"Evidence of a different kind was also available that militant trade unionism in Aragón was on the increase. In the five months between mid-February and mid-July 1936 the province of Zaragoza experienced over seventy strikes, more than had previously been recorded in any entire year, and things were clearly no different in the other two provinces . . . the great majority of these strikes were occurring in provincial towns and villages. Strikes racked the provinces and in at least three instances were actually transformed into general strikes." [Op. Cit., p. 76]

So in the spring and summer of 1936 there was a massive growth in CNT membership which reflected the growing militant struggle by the urban and rural population of Aragón. Years of propaganda and organising had ensured this growth in libertarian influence, a growth which was reflected in the creation of collectives in liberated Aragón during the revolution. Therefore, the construction of a collectivised society was founded directly upon the emergence, during the five years of the Second Republic, of a mass trade-union movement infused by anarchist principles. These collectives were constructed in accordance with the programme agreed at the Aragón CNT conference of April 1936 which reflected the wishes of the rural membership of the unions within Aragón (and due to the rapid growth of the CNT afterwards obviously reflected popular feelings in the area):

"libertarian dominance in post-insurrection Aragón itself reflected the predominance that anarchists had secured before the war; by the summer of 1936 the CNT had succeeded in establishing throughout Aragón a mass trade-union movement of strictly libertarian orientation, upon which widespread and well-supported network the extensive collective experiment was to be founded." [Kelsey, Op. Cit., p. 61]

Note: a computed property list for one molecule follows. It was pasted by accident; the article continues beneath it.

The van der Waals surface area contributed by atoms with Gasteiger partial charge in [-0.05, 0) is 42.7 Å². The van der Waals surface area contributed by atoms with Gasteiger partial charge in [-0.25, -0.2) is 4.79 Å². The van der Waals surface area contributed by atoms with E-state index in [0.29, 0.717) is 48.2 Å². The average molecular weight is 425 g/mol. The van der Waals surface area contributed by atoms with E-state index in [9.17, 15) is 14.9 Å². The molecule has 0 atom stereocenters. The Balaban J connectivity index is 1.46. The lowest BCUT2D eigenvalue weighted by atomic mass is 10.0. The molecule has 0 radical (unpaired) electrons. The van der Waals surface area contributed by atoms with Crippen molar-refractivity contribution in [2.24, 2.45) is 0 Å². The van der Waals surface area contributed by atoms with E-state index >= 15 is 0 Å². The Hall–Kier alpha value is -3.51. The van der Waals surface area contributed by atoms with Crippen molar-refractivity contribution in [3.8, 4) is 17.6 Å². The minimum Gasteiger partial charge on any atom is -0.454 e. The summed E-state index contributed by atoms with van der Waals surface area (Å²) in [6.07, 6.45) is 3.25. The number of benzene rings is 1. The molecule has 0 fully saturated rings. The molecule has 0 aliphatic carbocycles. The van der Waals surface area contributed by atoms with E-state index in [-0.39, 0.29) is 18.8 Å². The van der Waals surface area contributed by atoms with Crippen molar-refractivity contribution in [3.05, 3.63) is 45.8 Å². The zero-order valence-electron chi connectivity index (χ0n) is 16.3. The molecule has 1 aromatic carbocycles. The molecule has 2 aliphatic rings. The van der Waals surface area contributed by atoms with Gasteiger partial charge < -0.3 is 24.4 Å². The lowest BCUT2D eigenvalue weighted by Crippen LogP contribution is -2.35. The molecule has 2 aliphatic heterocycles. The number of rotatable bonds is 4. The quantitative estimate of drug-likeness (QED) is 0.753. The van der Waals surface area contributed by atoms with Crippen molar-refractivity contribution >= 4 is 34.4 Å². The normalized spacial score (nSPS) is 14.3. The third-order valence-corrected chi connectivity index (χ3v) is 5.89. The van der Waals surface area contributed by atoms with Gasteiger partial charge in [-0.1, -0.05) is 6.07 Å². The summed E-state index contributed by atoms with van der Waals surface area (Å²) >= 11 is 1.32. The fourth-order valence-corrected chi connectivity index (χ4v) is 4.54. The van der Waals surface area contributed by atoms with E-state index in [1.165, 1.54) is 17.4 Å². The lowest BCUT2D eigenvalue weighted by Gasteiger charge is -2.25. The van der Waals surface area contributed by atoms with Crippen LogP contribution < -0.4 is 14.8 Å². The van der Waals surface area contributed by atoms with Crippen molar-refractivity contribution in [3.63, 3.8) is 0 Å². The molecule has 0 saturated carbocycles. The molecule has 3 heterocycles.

Additional evidence that supports a high level of CNT support in rural Aragón can be provided by the fact that it was Aragón that was the centre of the December 1933 insurrection organised by the CNT. As Bookchin noted, "only Aragón rose on any significant scale, particularly Saragossa . . . many of the villages declared libertarian communism and perhaps the heaviest fighting took place between the vineyard workers in Rioja and the authorities". [Op. Cit., p. 238] It is unlikely for the CNT to organise an insurrection in an area within which it had little support or influence. According to Kelsey, "it was precisely those areas which had most important in December 1933" which were in 1936 "seeking to create a new pattern of economic and social organisation, to form the basis of libertarian Aragón." [Anarchosyndicalism, Libertarian Communism and the State, p. 161]